The Arthur Conan Doyle EncyclopediaThe Arthur Conan Doyle EncyclopediaThe Arthur Conan Doyle Encyclopedia
22 May 1859, Edinburgh M.D., Kt, KStJ, D.L., LL.D., Sportsman, Writer, Poet, Politician, Justicer, Spiritualist Crowborough, 7 July 1930

Mr. Edmund Gosse on Henrik Ibsen

From The Arthur Conan Doyle Encyclopedia

This article is a report of the Upper Norwood Literary and Scientific Society published in The Norwood News on 11 february 1893.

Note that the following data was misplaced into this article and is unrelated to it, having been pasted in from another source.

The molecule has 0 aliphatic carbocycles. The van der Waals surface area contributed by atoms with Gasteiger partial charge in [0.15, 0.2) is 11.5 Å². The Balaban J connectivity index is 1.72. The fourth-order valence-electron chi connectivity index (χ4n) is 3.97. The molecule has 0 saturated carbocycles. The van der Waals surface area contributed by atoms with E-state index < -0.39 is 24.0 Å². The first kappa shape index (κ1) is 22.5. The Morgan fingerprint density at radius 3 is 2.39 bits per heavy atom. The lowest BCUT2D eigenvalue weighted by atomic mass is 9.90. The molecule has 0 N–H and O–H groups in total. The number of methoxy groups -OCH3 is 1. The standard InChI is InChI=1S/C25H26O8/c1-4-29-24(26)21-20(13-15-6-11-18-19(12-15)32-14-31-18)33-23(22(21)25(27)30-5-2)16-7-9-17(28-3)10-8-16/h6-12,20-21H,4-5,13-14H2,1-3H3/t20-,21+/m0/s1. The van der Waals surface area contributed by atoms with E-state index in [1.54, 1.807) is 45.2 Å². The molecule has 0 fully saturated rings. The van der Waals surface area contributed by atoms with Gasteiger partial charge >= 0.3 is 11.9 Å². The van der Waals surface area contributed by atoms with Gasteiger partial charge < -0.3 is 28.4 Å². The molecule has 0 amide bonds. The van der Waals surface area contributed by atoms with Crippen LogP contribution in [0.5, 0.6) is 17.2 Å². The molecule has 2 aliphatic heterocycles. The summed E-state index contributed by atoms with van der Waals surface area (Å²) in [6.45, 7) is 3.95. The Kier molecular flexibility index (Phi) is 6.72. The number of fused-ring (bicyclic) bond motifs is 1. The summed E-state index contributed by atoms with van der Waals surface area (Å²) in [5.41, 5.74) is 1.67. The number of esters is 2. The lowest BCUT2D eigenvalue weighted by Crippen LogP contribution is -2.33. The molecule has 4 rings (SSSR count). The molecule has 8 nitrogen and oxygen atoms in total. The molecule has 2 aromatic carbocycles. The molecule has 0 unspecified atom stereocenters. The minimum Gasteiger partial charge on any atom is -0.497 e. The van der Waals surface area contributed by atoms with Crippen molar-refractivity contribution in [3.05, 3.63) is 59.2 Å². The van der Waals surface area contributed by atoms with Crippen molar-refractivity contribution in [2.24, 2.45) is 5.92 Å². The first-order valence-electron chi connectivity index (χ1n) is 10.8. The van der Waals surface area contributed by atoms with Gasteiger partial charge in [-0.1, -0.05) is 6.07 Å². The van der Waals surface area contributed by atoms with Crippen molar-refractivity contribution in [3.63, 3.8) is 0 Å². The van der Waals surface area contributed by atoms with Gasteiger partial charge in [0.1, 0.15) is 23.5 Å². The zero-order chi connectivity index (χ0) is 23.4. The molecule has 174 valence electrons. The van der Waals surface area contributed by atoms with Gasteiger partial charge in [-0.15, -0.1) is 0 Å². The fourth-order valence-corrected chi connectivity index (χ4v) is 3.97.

Report of a lecture about Henrik Ibsen held on 8 february 1893 presided by Arthur Conan Doyle where he spoke.


Report

The Norwood News (11 february 1893, p. 7)

On Wednesday evening the members of the Upper Norwood Literary Society assembled to hear Mr. Edmund Gosse, M.A., the eminent critic and literateur, deliver a lecture on "Ibsen."